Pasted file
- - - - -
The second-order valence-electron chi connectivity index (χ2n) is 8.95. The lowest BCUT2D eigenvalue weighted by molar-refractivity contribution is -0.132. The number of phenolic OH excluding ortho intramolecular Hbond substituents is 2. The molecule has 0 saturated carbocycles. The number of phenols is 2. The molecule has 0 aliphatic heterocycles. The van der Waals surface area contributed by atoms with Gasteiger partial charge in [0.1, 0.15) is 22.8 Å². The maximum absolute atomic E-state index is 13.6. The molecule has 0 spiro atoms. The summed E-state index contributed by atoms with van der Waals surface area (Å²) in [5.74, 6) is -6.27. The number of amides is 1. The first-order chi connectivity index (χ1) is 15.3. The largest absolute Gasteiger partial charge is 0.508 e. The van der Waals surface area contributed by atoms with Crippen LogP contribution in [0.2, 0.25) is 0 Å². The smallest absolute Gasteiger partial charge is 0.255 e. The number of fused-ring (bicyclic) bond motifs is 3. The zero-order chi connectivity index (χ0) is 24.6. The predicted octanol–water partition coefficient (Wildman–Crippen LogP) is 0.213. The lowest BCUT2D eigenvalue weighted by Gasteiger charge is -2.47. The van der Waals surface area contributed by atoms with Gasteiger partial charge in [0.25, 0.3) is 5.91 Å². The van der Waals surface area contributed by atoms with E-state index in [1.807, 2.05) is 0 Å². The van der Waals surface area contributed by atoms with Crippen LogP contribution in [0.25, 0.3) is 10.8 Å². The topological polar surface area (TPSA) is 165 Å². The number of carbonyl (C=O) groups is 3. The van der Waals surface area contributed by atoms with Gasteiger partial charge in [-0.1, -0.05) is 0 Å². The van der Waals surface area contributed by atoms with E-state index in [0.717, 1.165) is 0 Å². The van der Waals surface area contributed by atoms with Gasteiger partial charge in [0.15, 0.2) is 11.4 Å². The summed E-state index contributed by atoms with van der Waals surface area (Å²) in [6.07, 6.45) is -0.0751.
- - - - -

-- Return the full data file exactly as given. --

The second-order valence-electron chi connectivity index (χ2n) is 8.95. The lowest BCUT2D eigenvalue weighted by molar-refractivity contribution is -0.132. The number of phenolic OH excluding ortho intramolecular Hbond substituents is 2. The molecule has 0 saturated carbocycles. The number of phenols is 2. The molecule has 0 aliphatic heterocycles. The van der Waals surface area contributed by atoms with Gasteiger partial charge in [0.1, 0.15) is 22.8 Å². The maximum absolute atomic E-state index is 13.6. The molecule has 0 spiro atoms. The summed E-state index contributed by atoms with van der Waals surface area (Å²) in [5.74, 6) is -6.27. The number of amides is 1. The first-order chi connectivity index (χ1) is 15.3. The largest absolute Gasteiger partial charge is 0.508 e. The van der Waals surface area contributed by atoms with Crippen LogP contribution in [0.2, 0.25) is 0 Å². The smallest absolute Gasteiger partial charge is 0.255 e. The number of fused-ring (bicyclic) bond motifs is 3. The zero-order chi connectivity index (χ0) is 24.6. The predicted octanol–water partition coefficient (Wildman–Crippen LogP) is 0.213. The lowest BCUT2D eigenvalue weighted by Gasteiger charge is -2.47. The van der Waals surface area contributed by atoms with Gasteiger partial charge in [0.25, 0.3) is 5.91 Å². The van der Waals surface area contributed by atoms with E-state index in [1.807, 2.05) is 0 Å². The van der Waals surface area contributed by atoms with Crippen LogP contribution in [0.25, 0.3) is 10.8 Å². The topological polar surface area (TPSA) is 165 Å². The number of carbonyl (C=O) groups is 3. The van der Waals surface area contributed by atoms with Gasteiger partial charge in [-0.1, -0.05) is 0 Å². The van der Waals surface area contributed by atoms with E-state index in [0.717, 1.165) is 0 Å². The van der Waals surface area contributed by atoms with Gasteiger partial charge in [0.15, 0.2) is 11.4 Å². The summed E-state index contributed by atoms with van der Waals surface area (Å²) in [6.07, 6.45) is -0.0751.